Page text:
Nadia Niazi Mostafa: Preserving the Past, Educating the Future

Surrounded by great monuments, scholars and researchers studying in Cairo have an unparalleled opportunity to unveil the creativity of Islamic art and architecture. Impassioned by the significance of this dynamic field, Nadia Niazi Mostafa, friend of the University and parent of an AUC alum, has been supporting the study of Islamic art and architecture at AUC for more than a decade.


Mostafa’s love for Islamic art and architecture began in the early 1980s when she took classes in the field. In 1999, she established the Nadia Niazi Mostafa Endowed Award in Islamic Art and Architecture, presented to the winner of the best term paper or thesis. In the same year, she provided humidifiers for the climate-controlled rooms in the Rare Books and Special Collections Library (RBSCL), which preserve documents and antiquities that date back more than 100 years.


In 2001, Mostafa established the Nadia Niazi Mostafa Fellowship in Islamic Art and Architecture, awarded to an Egyptian student enrolled in the graduate program of the Department of Arab and Islamic Civilizations. The award is based on academic standing and financial need. “All students need support,” said Mostafa. “I know a lot of educated parents who wish they could have sent their children to AUC, but could not afford to. When I was taking courses in Islamic art and architecture, the department barely had enough students to keep it going. Having an annual award for the best thesis and a graduate endowment will help attract students to pursue their master’s degree in Islamic art and architecture, which is a very bountiful field that has not received the attention it deserves.” The fellowship has so far supported a total of 10 students.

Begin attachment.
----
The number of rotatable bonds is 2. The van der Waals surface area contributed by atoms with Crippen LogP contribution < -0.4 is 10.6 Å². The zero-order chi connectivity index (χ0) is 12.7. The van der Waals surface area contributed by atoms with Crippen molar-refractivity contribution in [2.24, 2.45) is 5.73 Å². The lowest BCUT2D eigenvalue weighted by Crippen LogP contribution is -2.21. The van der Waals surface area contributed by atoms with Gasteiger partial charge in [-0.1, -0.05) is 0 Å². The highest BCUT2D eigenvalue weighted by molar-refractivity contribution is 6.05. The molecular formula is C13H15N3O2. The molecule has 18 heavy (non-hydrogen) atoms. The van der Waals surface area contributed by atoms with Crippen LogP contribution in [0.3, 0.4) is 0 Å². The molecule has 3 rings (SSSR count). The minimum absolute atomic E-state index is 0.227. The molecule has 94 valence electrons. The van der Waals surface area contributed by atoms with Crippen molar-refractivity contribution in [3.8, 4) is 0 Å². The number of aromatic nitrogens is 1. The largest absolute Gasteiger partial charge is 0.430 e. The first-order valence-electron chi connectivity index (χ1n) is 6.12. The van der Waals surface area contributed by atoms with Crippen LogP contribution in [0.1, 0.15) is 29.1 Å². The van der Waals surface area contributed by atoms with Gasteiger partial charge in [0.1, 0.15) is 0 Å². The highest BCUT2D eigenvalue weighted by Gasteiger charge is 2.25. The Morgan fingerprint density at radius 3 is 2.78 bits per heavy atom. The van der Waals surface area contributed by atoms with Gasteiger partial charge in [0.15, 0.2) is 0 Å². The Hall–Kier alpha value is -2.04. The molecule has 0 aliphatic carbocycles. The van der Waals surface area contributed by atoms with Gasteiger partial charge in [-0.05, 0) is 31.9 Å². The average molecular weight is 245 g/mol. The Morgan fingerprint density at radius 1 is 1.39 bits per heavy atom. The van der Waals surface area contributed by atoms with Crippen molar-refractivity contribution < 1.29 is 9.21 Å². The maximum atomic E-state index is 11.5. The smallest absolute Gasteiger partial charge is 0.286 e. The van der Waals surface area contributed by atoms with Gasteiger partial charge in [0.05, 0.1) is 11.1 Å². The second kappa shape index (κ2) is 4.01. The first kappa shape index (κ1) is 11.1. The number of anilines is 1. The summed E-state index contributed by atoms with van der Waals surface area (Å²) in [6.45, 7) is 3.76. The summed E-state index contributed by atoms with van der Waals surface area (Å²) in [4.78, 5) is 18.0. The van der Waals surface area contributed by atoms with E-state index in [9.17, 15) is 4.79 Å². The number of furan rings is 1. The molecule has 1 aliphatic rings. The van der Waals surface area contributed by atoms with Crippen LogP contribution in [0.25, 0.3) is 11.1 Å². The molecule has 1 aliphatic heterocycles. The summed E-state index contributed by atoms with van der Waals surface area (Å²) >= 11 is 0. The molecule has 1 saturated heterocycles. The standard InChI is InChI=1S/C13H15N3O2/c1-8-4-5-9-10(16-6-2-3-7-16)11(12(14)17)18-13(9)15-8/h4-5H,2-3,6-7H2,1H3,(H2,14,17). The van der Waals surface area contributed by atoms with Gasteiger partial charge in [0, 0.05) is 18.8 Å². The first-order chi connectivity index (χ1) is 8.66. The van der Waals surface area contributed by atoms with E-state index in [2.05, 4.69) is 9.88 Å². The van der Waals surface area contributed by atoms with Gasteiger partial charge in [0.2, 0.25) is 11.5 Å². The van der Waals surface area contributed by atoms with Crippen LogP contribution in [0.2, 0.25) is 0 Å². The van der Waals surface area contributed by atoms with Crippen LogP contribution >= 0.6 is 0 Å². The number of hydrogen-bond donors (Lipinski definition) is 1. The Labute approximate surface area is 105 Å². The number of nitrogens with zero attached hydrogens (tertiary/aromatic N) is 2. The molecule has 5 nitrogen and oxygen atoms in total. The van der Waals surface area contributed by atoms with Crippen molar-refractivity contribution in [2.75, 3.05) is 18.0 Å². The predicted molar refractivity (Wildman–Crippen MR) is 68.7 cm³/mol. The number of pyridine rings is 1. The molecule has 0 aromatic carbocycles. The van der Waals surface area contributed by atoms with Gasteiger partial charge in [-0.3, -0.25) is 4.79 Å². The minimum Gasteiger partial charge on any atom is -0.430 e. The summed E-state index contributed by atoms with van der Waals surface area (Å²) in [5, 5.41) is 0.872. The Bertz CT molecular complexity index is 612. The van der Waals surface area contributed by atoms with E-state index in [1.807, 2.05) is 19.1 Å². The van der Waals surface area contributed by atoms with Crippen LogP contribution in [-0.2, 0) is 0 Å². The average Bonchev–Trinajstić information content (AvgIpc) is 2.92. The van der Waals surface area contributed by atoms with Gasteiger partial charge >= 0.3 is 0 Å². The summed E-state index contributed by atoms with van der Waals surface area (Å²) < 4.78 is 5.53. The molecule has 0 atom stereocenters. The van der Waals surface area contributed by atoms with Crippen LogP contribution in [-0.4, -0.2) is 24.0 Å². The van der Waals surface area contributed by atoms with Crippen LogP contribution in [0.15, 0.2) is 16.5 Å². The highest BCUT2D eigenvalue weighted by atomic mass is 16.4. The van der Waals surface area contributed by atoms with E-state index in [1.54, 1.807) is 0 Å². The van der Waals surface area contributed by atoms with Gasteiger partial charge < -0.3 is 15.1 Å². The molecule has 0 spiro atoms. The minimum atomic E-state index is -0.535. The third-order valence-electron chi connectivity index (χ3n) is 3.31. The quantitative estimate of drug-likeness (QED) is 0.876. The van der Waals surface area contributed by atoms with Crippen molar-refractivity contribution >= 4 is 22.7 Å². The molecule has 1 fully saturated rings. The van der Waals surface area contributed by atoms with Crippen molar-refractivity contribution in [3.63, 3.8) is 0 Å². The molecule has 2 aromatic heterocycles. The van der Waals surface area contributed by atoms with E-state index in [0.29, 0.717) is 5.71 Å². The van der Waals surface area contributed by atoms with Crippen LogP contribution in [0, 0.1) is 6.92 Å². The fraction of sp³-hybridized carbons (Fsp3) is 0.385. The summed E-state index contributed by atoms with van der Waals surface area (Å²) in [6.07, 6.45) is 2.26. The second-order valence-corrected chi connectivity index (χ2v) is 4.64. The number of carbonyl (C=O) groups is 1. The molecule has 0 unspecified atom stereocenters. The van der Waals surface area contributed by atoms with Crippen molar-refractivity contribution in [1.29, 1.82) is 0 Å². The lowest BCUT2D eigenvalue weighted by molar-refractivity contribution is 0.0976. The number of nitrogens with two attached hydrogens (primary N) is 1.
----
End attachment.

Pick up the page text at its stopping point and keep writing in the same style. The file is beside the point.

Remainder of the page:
Without this fellowship, Ahmad Abdel Aziz ’13 would have had to take a couple of semesters off to save money to pay University fees. “It [the fellowship] literally helped me continue the MA program. allowing me to expand my studies further in art and architecture," said Abdel Aziz. "The moment I got the fellowship, I felt like it is the first step of a dream coming true. AUC, by all means, offers the best education in Egypt. It is known for the education and social life it provides that enhances the personal and intellectual skills of students.”

Students enrolled in the Islamic art and architecture program have the advantage of working in RBSCL, which incorporates the holdings of the former Creswell library — one of the finest collections on Islamic art and architecture in the world. In further support for the preservation and conservation of Egypt’s intellectual and cultural heritage, Mostafa named the Nadia N. Mostafa Room in RBSCL on the New Cairo campus. The multipurpose room is used for specialized instruction, as well as for public seminars and lectures. According to Philip Croom, associate dean and director of RBSCL, “Professors in various fields and specifically Islamic art and architecture, which is our biggest area, come to this room to use our archival books that cannot be taken outside the library.” Additionally, it has hosted the inauguration of the Ramses Wissa Wassef exhibition titled, Ramses Wissa Wassef: The Architect and the Artist.

“The rare books and special collections at AUC are amongst the world’s most important collections,” said Mostafa, adding that these collections are a treasure and must be taken care of at all times. “Even if you can get enormous amounts of information on the Internet, they can't compete with the colored illustrations in a rare book, or the feel of the subject in a book.”

Mostafa believes that the time will come when all this wealth of information will be required, not only by museum curators, university lecturers, artists and decorators, but by novelists and playwrights. “There are thousands of historical novels written today about certain time periods in Western culture, but very few, if any, on the Arab and Muslim world. Hopefully, AUCians, with multi-languages, can help in providing writers and directors here and abroad with information on our rich heritage.”

In addition to Mostafa’s support for the arts, she has also been a steadfast supporter of the University through The AUC Annual Fund, which provides immediate funds to help sustain distinguished faculty members, support curricular innovation, maintain AUC facilities, as well as provide financial aid and scholarships.

Photo caption: Daad Abdel Razik, assistant director at the Rare Books and Special Collections Library; Ali Saleh, husband of Nadia Niazi Mostafa; and Nadia Niazi Mostafa